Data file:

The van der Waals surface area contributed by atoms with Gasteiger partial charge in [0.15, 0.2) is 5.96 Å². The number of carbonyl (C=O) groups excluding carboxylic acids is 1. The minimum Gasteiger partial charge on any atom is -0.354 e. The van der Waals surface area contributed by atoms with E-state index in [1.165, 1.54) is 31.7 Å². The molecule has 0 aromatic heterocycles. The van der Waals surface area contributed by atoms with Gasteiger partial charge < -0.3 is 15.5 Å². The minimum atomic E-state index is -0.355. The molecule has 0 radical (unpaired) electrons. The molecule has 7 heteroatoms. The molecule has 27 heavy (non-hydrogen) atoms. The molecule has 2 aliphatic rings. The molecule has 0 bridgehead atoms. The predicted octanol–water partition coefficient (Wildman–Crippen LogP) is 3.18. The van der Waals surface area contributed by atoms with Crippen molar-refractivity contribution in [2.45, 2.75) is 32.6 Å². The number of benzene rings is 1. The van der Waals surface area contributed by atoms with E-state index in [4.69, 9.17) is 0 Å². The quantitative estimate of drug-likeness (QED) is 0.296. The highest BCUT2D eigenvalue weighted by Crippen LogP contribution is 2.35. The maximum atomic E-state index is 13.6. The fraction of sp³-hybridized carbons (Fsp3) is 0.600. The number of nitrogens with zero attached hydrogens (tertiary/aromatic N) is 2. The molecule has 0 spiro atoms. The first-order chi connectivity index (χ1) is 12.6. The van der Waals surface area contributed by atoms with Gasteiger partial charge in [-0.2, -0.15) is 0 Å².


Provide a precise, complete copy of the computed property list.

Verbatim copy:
The van der Waals surface area contributed by atoms with Gasteiger partial charge in [0.15, 0.2) is 5.96 Å². The number of carbonyl (C=O) groups excluding carboxylic acids is 1. The minimum Gasteiger partial charge on any atom is -0.354 e. The van der Waals surface area contributed by atoms with E-state index in [1.165, 1.54) is 31.7 Å². The molecule has 0 aromatic heterocycles. The van der Waals surface area contributed by atoms with Gasteiger partial charge < -0.3 is 15.5 Å². The minimum atomic E-state index is -0.355. The molecule has 0 radical (unpaired) electrons. The molecule has 7 heteroatoms. The molecule has 27 heavy (non-hydrogen) atoms. The molecule has 2 aliphatic rings. The molecule has 0 bridgehead atoms. The predicted octanol–water partition coefficient (Wildman–Crippen LogP) is 3.18. The van der Waals surface area contributed by atoms with Crippen molar-refractivity contribution in [2.45, 2.75) is 32.6 Å². The number of benzene rings is 1. The van der Waals surface area contributed by atoms with E-state index in [4.69, 9.17) is 0 Å². The quantitative estimate of drug-likeness (QED) is 0.296. The highest BCUT2D eigenvalue weighted by Crippen LogP contribution is 2.35. The maximum atomic E-state index is 13.6. The fraction of sp³-hybridized carbons (Fsp3) is 0.600. The number of nitrogens with zero attached hydrogens (tertiary/aromatic N) is 2. The molecule has 0 spiro atoms. The first-order chi connectivity index (χ1) is 12.6. The van der Waals surface area contributed by atoms with Gasteiger partial charge in [-0.2, -0.15) is 0 Å².